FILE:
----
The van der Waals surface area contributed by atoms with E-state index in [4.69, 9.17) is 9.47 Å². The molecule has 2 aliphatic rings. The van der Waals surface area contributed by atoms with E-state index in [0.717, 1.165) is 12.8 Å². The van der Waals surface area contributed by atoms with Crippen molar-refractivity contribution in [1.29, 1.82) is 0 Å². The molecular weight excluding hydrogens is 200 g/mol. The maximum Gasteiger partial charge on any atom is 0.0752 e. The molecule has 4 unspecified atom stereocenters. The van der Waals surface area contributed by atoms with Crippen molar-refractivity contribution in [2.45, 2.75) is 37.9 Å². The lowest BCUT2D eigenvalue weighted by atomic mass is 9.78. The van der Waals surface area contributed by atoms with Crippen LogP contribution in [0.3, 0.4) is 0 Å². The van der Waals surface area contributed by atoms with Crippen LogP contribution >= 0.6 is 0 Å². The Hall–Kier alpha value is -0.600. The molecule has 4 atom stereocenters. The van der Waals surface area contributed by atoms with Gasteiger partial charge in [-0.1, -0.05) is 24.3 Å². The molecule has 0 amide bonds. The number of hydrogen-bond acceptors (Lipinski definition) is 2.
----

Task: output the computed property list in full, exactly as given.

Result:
The van der Waals surface area contributed by atoms with E-state index in [4.69, 9.17) is 9.47 Å². The molecule has 2 aliphatic rings. The van der Waals surface area contributed by atoms with E-state index in [0.717, 1.165) is 12.8 Å². The van der Waals surface area contributed by atoms with Crippen molar-refractivity contribution in [1.29, 1.82) is 0 Å². The molecular weight excluding hydrogens is 200 g/mol. The maximum Gasteiger partial charge on any atom is 0.0752 e. The molecule has 4 unspecified atom stereocenters. The van der Waals surface area contributed by atoms with Crippen molar-refractivity contribution in [2.45, 2.75) is 37.9 Å². The lowest BCUT2D eigenvalue weighted by atomic mass is 9.78. The van der Waals surface area contributed by atoms with Crippen LogP contribution in [0.3, 0.4) is 0 Å². The van der Waals surface area contributed by atoms with Crippen LogP contribution >= 0.6 is 0 Å². The Hall–Kier alpha value is -0.600. The molecule has 4 atom stereocenters. The van der Waals surface area contributed by atoms with Gasteiger partial charge in [-0.1, -0.05) is 24.3 Å². The molecule has 0 amide bonds. The number of hydrogen-bond acceptors (Lipinski definition) is 2.